Fiat SpA's plan to take over the struggling US car giant General Motors' German subsidiary, Adam Opel GmbH, has surprised analysts as the Italian carmaker reporting huge losses for its first quarter of 2009.
According to a report in German magazine Der Spiegel, Fiat has ''discussed a potential deal with government negotiators in Washington, executives at GM and representatives of the German government,'' on a possible acquisition of Opel.
Although the move seems to make sense with the restructuring of GM, which has already accepted US administration's bailout money of about $9 billion, analysts are wondering how long Fiat will be able to hold on with such investments.
Fiat is already in discussions with Chrysler to acquire a minority 20-per cent stake in the company, the deadline for which is set by 30 April. If the deal could be signed within the time frame, the Obama administration has said that it could get an additional $6 billion in loans.
Further, the analysts point out that the Italian giant reported a loss of €410 million ($531 million) in the first quarter, compared with earnings of €405 million for the same period last year. Fiat sold 2.15 million cars in 2008, and its revenue fell 25 per cent, to €11.3 billion.
Opel union leaders and some German government officials oppose any deal with Fiat, because they fear that an alliance would result in more job losses than a takeover by Magna International of Canada, also a front-runner for Opel.
The head of the Opel workers' council, Klaus Franz, confirmed to German press agency Deutsche Presse-Agentur on Thursday that Fiat intends to take a majority stake in Opel and Vauxhall.
However, Franz claimed Fiat was not interested in a strategic partnership, but feared it simply wanted short-term access to guarantees.
''Fiat has €14.2 billion of debt and huge liquidity problems. They can't get hold of money at the moment,'' Franz said.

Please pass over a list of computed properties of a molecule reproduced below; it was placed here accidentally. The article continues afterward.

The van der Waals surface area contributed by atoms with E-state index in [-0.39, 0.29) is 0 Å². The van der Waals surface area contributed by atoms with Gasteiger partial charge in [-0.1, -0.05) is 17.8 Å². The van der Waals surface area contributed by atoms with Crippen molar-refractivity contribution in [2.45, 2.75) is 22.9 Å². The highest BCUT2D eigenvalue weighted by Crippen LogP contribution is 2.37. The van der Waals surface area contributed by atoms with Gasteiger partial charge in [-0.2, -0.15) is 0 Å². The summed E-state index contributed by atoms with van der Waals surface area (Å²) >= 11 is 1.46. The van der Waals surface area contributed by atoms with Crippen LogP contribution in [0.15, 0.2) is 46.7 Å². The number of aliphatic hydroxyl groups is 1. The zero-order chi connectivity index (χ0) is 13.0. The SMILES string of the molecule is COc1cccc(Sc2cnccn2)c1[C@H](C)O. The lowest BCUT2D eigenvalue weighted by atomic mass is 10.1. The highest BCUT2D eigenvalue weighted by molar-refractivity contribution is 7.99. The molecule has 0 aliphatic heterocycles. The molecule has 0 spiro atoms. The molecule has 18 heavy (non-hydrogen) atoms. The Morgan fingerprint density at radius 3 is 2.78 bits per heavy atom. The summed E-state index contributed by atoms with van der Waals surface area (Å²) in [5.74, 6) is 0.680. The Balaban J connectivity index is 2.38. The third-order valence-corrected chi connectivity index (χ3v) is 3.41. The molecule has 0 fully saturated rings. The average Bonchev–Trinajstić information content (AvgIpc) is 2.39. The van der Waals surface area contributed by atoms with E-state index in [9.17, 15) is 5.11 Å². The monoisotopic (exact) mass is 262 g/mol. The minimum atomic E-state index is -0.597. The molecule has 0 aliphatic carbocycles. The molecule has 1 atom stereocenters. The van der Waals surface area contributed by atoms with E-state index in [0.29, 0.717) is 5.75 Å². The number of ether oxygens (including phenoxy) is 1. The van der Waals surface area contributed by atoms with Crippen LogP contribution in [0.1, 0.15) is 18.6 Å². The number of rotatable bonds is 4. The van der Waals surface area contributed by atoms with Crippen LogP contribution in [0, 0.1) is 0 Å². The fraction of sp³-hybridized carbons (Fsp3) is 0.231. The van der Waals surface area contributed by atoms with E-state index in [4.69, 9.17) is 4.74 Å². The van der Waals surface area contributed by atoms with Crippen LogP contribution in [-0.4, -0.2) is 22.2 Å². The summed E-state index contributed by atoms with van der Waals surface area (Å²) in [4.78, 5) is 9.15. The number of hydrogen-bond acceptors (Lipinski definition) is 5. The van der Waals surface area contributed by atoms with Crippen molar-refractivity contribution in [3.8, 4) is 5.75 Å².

Last month, GM Europe executives presented a restructuring proposal to the government that includes €3.3 billion ($4.2 billion) in public aid from Germany and other European countries where it has factories.
German chancellor Angela Merkel agreed to offer state aid to a potential Opel investor to save jobs as the carmaker's parent, GM, is in the restructuring mode.
A collapse of Opel is expected to result in the loss of around 400,000 jobs across Europe. Opel has 26,000 employees in Germany.
However, union leaders see Merkel's promise as an election ploy as she is set to run for her second presidency in September.
''The government can't give guarantees for such a transparent plan,'' Franz said, adding that he fears a ''dramatic reduction of jobs at Opel and the closure of plants in Germany.''
Meanwhile, German economics minister Karl-Theodor zu Guttenberg, denied any knowledge on the Fiat-Opel talks.
''The federal government is holding talks with various interested parties, without any predetermination,'' Guttenberg said in Berlin.
However, Fiat CEO, Sergio Marchionne, who is in Washington for talks on the Chrysler deal, has raised the possibility of acquiring Opel.
During a conference call with analysts on Thursday, Marchionne said he had not had direct talks with Opel, adding, ''Chrysler is my first and foremost objective.''
''We need to go back to making cars and making money making cars,'' Mr. Marchionne told analysts, adding that ''this is an incredibly poor industry, and we have not earned our cost of capital. We have caused enormous damage by the moves we made.''
A merger with Opel would substantially improve Fiat's sales mix in Europe. While Opel is strong in Germany and Britain, Fiat is concentrated in Southern Europe.
If Fiat could enter into a deal with Chrysler and Opel, the combined entity would become the largest automaker in the world, behind Japan's Toyota Motor and GM.